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Frankfurt show: Mazda just starting CX-4 homework

Looker: Mazda’s Frankfurt show car might find an audience among couples who want an SUV without the family-ready boxiness.

Mazda Australia needs to be convinced new crossover will not hurt CX-5 sales

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Mazda logo17 Sep 2015

By RON HAMMERTON in FRANKFURT

MAZDA Australia says it would need to be reassured that a stylish, medium-sized crossover vehicle based on the Koeru show car would find solid sales volume without cannibalising its similarly sized, top-selling CX-5 SUV.

The slick crossover show vehicle – revealed this week at the Frankfurt motor show – has not been confirmed for production, let alone earmarked for Australian showrooms.

However, Mazda Australia marketing director Alastair Doak told GoAuto on the show stand that if the vehicle did reach production, the Australian organisation would take a close look at it.

“There are no plans to import it into in Australia, but now that it is out and about and the reaction has been very positive, we will certainly do the research around it,” he said.

GoAuto has been told the vehicle will be called CX-4, should it proceed, although Mr Doak assures us no name has been locked in.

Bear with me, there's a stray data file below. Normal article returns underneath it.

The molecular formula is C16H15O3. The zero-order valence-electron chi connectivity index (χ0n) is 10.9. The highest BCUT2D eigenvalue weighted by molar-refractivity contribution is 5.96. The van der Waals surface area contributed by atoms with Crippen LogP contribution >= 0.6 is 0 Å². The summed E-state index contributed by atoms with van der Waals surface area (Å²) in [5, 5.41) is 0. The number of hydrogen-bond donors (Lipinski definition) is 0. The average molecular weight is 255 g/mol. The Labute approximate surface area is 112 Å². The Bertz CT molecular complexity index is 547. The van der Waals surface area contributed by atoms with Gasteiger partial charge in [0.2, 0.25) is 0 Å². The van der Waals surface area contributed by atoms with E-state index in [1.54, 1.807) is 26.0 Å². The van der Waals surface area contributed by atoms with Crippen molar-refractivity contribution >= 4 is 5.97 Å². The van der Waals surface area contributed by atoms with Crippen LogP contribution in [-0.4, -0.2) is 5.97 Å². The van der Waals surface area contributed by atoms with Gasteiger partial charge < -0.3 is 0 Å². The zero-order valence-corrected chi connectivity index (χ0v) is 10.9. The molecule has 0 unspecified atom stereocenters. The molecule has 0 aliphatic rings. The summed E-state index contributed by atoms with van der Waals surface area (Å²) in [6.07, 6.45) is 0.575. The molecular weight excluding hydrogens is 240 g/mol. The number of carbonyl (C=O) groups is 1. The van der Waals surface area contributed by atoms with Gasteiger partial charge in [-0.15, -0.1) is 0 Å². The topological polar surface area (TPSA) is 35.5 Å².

The mid-sized vehicle sits on a similar wheelbase to Mazda’s top-selling CX-5, and has similar dimensions except for a 210mm lower roof.

However, the styling is deliberately more sporty and premium, as well as less boxy than the practical CX-5 that is the darling of Australian families.

Mr Doak said Mazda Australia would need to look at how the vehicle would slot into its line-up, what incremental volume it would add and if it would cannibalise sales from other models, particularly the CX-5 that is Australia’s top-selling SUV.

“If we did it, we would need to be comfortable that it would be telling a different story to CX-5,” he said.

“Obviously we would want to sit down with the guys from powertrain and ask what powertrain it might have etcetera, as that will dictate starting price,” he said.

“You’d want to have all those discussions before you committed to it, but our colleagues in other parts of the world will be having the same discussions.

“Right now we are really are only starting to discuss this now, and we have no firm plans to introduce the car.”

Mr Doak said he had recently seen a graph that showed a growing number of Australian couples having zero children.

“So, does that kind of change in Australian demographics change the idea that this car is talking to a different audience, one that does not want a more practical kind of SUV shape?” he asked.

“Again, we will find out in our research who this car will speak to.”

Mr Doak said that if the vehicle was slated for production, he could not see it appearing in showrooms for about two years.

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